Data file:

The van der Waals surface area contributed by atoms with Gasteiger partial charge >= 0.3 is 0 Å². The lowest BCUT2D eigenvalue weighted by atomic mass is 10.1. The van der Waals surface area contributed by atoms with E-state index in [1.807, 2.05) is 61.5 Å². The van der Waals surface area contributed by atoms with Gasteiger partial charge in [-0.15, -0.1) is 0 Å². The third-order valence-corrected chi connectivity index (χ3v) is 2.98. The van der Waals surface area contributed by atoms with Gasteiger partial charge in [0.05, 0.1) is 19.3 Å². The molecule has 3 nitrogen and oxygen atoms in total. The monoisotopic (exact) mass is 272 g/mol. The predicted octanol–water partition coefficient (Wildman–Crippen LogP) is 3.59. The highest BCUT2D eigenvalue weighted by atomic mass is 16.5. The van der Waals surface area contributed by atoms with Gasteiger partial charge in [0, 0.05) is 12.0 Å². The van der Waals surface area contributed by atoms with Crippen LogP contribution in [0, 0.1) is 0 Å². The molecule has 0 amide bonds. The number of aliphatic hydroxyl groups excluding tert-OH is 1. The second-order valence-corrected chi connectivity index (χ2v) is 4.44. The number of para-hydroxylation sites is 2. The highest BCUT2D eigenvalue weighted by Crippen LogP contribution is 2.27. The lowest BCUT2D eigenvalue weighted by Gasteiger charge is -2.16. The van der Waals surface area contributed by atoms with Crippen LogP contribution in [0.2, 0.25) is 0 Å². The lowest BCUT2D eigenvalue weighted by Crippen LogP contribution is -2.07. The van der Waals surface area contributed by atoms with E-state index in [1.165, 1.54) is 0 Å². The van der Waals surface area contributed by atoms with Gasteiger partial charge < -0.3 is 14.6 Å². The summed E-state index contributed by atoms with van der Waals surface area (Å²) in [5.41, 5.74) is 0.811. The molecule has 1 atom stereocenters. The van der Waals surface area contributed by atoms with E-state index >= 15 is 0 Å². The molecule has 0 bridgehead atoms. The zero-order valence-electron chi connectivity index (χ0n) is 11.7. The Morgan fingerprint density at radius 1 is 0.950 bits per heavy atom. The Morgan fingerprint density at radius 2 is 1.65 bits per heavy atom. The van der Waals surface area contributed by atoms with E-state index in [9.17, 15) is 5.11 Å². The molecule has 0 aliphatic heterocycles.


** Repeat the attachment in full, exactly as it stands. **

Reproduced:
The van der Waals surface area contributed by atoms with Gasteiger partial charge >= 0.3 is 0 Å². The lowest BCUT2D eigenvalue weighted by atomic mass is 10.1. The van der Waals surface area contributed by atoms with E-state index in [1.807, 2.05) is 61.5 Å². The van der Waals surface area contributed by atoms with Gasteiger partial charge in [-0.15, -0.1) is 0 Å². The third-order valence-corrected chi connectivity index (χ3v) is 2.98. The van der Waals surface area contributed by atoms with Gasteiger partial charge in [0.05, 0.1) is 19.3 Å². The molecule has 3 nitrogen and oxygen atoms in total. The monoisotopic (exact) mass is 272 g/mol. The predicted octanol–water partition coefficient (Wildman–Crippen LogP) is 3.59. The highest BCUT2D eigenvalue weighted by atomic mass is 16.5. The van der Waals surface area contributed by atoms with Gasteiger partial charge in [0, 0.05) is 12.0 Å². The van der Waals surface area contributed by atoms with Crippen LogP contribution in [0, 0.1) is 0 Å². The molecule has 0 amide bonds. The number of aliphatic hydroxyl groups excluding tert-OH is 1. The second-order valence-corrected chi connectivity index (χ2v) is 4.44. The number of para-hydroxylation sites is 2. The highest BCUT2D eigenvalue weighted by Crippen LogP contribution is 2.27. The lowest BCUT2D eigenvalue weighted by Gasteiger charge is -2.16. The van der Waals surface area contributed by atoms with Crippen LogP contribution in [0.2, 0.25) is 0 Å². The lowest BCUT2D eigenvalue weighted by Crippen LogP contribution is -2.07. The van der Waals surface area contributed by atoms with E-state index in [1.165, 1.54) is 0 Å². The van der Waals surface area contributed by atoms with Gasteiger partial charge < -0.3 is 14.6 Å². The summed E-state index contributed by atoms with van der Waals surface area (Å²) in [5.41, 5.74) is 0.811. The molecule has 1 atom stereocenters. The van der Waals surface area contributed by atoms with E-state index >= 15 is 0 Å². The molecule has 0 bridgehead atoms. The zero-order valence-electron chi connectivity index (χ0n) is 11.7. The Morgan fingerprint density at radius 1 is 0.950 bits per heavy atom. The Morgan fingerprint density at radius 2 is 1.65 bits per heavy atom. The van der Waals surface area contributed by atoms with E-state index in [9.17, 15) is 5.11 Å². The molecule has 0 aliphatic heterocycles.